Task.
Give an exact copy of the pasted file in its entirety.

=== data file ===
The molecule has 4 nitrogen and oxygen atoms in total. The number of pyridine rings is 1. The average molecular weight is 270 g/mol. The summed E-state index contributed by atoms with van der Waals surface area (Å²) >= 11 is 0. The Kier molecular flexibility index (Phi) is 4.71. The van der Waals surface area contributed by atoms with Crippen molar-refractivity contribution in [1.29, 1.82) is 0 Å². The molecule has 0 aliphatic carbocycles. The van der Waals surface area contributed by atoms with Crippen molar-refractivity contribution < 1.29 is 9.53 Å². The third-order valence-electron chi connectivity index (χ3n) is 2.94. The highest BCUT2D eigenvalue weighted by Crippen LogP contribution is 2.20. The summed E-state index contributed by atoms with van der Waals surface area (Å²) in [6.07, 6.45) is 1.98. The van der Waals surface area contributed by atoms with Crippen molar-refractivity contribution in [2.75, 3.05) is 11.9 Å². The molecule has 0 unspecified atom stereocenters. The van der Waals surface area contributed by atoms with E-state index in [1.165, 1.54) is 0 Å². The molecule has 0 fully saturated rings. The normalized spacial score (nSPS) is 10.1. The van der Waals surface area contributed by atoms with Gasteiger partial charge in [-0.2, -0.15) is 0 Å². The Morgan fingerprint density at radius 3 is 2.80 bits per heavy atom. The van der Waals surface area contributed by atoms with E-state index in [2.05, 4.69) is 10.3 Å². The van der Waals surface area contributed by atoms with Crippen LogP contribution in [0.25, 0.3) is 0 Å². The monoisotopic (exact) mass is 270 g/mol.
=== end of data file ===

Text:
The molecule has 4 nitrogen and oxygen atoms in total. The number of pyridine rings is 1. The average molecular weight is 270 g/mol. The summed E-state index contributed by atoms with van der Waals surface area (Å²) >= 11 is 0. The Kier molecular flexibility index (Phi) is 4.71. The van der Waals surface area contributed by atoms with Crippen molar-refractivity contribution in [1.29, 1.82) is 0 Å². The molecule has 0 aliphatic carbocycles. The van der Waals surface area contributed by atoms with Crippen molar-refractivity contribution < 1.29 is 9.53 Å². The third-order valence-electron chi connectivity index (χ3n) is 2.94. The highest BCUT2D eigenvalue weighted by Crippen LogP contribution is 2.20. The summed E-state index contributed by atoms with van der Waals surface area (Å²) in [6.07, 6.45) is 1.98. The van der Waals surface area contributed by atoms with Crippen molar-refractivity contribution in [2.75, 3.05) is 11.9 Å². The molecule has 0 unspecified atom stereocenters. The van der Waals surface area contributed by atoms with E-state index in [1.165, 1.54) is 0 Å². The molecule has 0 fully saturated rings. The normalized spacial score (nSPS) is 10.1. The van der Waals surface area contributed by atoms with Gasteiger partial charge in [-0.2, -0.15) is 0 Å². The Morgan fingerprint density at radius 3 is 2.80 bits per heavy atom. The van der Waals surface area contributed by atoms with E-state index in [2.05, 4.69) is 10.3 Å². The van der Waals surface area contributed by atoms with Crippen LogP contribution in [0.25, 0.3) is 0 Å². The monoisotopic (exact) mass is 270 g/mol.